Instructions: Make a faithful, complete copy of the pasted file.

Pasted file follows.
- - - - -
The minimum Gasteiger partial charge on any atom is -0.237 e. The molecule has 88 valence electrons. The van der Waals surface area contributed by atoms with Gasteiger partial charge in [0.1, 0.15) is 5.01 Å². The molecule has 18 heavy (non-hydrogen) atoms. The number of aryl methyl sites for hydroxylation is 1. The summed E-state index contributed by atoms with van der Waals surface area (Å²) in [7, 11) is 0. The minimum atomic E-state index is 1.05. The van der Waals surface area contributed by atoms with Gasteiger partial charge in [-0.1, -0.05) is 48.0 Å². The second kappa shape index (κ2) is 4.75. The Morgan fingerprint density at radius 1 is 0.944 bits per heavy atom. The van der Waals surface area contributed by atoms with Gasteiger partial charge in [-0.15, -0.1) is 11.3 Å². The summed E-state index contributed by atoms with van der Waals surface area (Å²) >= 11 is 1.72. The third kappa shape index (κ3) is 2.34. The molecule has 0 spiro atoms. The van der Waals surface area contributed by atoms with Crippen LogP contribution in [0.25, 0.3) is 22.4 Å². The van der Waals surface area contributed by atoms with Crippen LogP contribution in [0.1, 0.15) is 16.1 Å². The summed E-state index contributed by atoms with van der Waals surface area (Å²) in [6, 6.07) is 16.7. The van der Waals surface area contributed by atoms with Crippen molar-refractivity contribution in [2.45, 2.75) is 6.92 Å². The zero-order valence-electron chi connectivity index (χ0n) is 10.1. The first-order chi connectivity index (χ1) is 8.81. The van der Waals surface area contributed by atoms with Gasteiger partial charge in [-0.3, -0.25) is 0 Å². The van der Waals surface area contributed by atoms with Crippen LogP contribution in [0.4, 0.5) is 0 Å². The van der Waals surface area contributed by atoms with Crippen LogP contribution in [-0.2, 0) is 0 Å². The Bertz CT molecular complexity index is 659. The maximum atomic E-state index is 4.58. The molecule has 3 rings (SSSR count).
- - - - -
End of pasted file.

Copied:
The minimum Gasteiger partial charge on any atom is -0.237 e. The molecule has 88 valence electrons. The van der Waals surface area contributed by atoms with Gasteiger partial charge in [0.1, 0.15) is 5.01 Å². The molecule has 18 heavy (non-hydrogen) atoms. The number of aryl methyl sites for hydroxylation is 1. The summed E-state index contributed by atoms with van der Waals surface area (Å²) in [7, 11) is 0. The minimum atomic E-state index is 1.05. The van der Waals surface area contributed by atoms with Gasteiger partial charge in [-0.1, -0.05) is 48.0 Å². The second kappa shape index (κ2) is 4.75. The Morgan fingerprint density at radius 1 is 0.944 bits per heavy atom. The van der Waals surface area contributed by atoms with Gasteiger partial charge in [-0.15, -0.1) is 11.3 Å². The summed E-state index contributed by atoms with van der Waals surface area (Å²) >= 11 is 1.72. The third kappa shape index (κ3) is 2.34. The molecule has 0 spiro atoms. The van der Waals surface area contributed by atoms with Crippen LogP contribution in [0.25, 0.3) is 22.4 Å². The van der Waals surface area contributed by atoms with Crippen LogP contribution in [0.1, 0.15) is 16.1 Å². The summed E-state index contributed by atoms with van der Waals surface area (Å²) in [6, 6.07) is 16.7. The van der Waals surface area contributed by atoms with Crippen molar-refractivity contribution in [2.45, 2.75) is 6.92 Å². The zero-order valence-electron chi connectivity index (χ0n) is 10.1. The first-order chi connectivity index (χ1) is 8.81. The van der Waals surface area contributed by atoms with Gasteiger partial charge in [-0.3, -0.25) is 0 Å². The van der Waals surface area contributed by atoms with Crippen LogP contribution in [0.4, 0.5) is 0 Å². The van der Waals surface area contributed by atoms with Crippen LogP contribution in [-0.2, 0) is 0 Å². The Bertz CT molecular complexity index is 659. The maximum atomic E-state index is 4.58. The molecule has 3 rings (SSSR count).